* In January, Fidel Castro takes over Cuba.
* In February, Texas Instruments seeks a patent for the integrated circuit, a.k.a. the microchip.
* Alaska and Hawaii gain statehood this year. The U.S. and Russia rush their space programs forward. G.D. Searle seeks approval for use of Enovid as a contraceptive -- "the pill." The first Barbie doll is unveiled at a New York toy show. "The Sound of Music" opens on Broadway.
* New film releases "Ben-Hur," "Some Like It Hot" and "North by Northwest" do boffo box office. François Truffaut releases "The 400 Blows."
* Bobby Darin is on the pop-music charts with "Mack the Knife" and "Dream Lover," as is Frank Sinatra with "High Hopes." Chubby Checker introduces "The Twist." Buddy Holly, Ritchie Valens and J.P. "The Big Bopper" Richardson die in a plane crash. Miles Davis records "Kind of Blue." John Coltrane records "Giant Steps." Dave Brubeck records "Take Five."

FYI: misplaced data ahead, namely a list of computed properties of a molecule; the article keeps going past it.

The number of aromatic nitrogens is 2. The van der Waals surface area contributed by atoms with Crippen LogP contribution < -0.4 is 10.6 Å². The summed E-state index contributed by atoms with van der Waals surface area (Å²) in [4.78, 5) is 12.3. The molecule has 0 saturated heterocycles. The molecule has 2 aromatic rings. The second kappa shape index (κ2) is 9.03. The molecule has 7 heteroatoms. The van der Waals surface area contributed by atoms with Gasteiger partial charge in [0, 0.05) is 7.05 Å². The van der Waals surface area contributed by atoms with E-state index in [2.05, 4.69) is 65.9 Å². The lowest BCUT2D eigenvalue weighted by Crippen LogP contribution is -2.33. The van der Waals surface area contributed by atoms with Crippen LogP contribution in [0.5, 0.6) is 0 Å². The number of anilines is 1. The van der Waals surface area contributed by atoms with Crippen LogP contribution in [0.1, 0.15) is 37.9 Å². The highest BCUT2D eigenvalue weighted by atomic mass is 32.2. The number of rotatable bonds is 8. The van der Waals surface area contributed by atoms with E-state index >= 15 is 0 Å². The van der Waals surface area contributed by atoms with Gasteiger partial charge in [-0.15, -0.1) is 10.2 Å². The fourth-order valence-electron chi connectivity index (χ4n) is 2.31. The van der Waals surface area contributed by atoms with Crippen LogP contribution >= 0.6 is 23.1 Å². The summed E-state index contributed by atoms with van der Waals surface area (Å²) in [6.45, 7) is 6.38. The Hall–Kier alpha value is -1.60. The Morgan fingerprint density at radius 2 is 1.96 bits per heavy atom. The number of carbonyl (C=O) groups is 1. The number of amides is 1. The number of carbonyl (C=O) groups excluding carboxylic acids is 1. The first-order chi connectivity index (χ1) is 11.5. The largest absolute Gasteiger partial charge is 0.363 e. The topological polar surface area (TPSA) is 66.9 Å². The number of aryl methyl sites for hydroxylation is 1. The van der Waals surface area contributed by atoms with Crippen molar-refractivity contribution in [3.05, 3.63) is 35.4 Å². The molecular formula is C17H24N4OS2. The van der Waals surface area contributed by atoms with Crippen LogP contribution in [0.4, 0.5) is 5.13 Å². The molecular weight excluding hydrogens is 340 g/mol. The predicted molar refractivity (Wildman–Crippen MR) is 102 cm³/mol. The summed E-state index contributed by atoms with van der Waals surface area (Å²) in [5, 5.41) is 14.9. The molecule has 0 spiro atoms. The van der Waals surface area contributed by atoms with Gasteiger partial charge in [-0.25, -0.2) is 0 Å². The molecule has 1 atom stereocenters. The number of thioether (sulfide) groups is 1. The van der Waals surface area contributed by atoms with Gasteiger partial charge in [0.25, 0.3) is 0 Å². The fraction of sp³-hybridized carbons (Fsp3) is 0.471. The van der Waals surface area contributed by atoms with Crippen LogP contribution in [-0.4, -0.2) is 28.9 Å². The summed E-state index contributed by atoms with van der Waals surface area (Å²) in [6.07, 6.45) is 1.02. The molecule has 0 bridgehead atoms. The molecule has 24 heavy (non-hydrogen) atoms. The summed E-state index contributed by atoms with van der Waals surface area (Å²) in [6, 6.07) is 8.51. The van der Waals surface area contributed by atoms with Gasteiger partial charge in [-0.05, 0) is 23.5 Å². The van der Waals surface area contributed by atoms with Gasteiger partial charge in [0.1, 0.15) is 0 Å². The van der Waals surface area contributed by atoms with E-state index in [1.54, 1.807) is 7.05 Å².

* Norman Mailer publishes "Advertisements for Myself." D.H. Lawrence's "Lady Chatterley's Lover," written more than 30 years before but blocked over alleged obscenity, debuts in the U.S. and becomes a bestseller.
* In October, the Dodgers, only two seasons removed from Brooklyn, defeat the Chicago White Sox to win the World Series. Meanwhile, on a seven-day vacation in greater Palm Springs, President Dwight Eisenhower plays golf six times at El Dorado Country Club.
* In December, Frank Sinatra tapes a TV special in Palm Springs with guests Ella Fitzgerald, Juliet Prowse and Peter Lawford -- but a surprise rainstorm forces filming indoors.
Sources: Fred Kaplan's book "1959: The Year Everything Changed" and Los Angeles Times research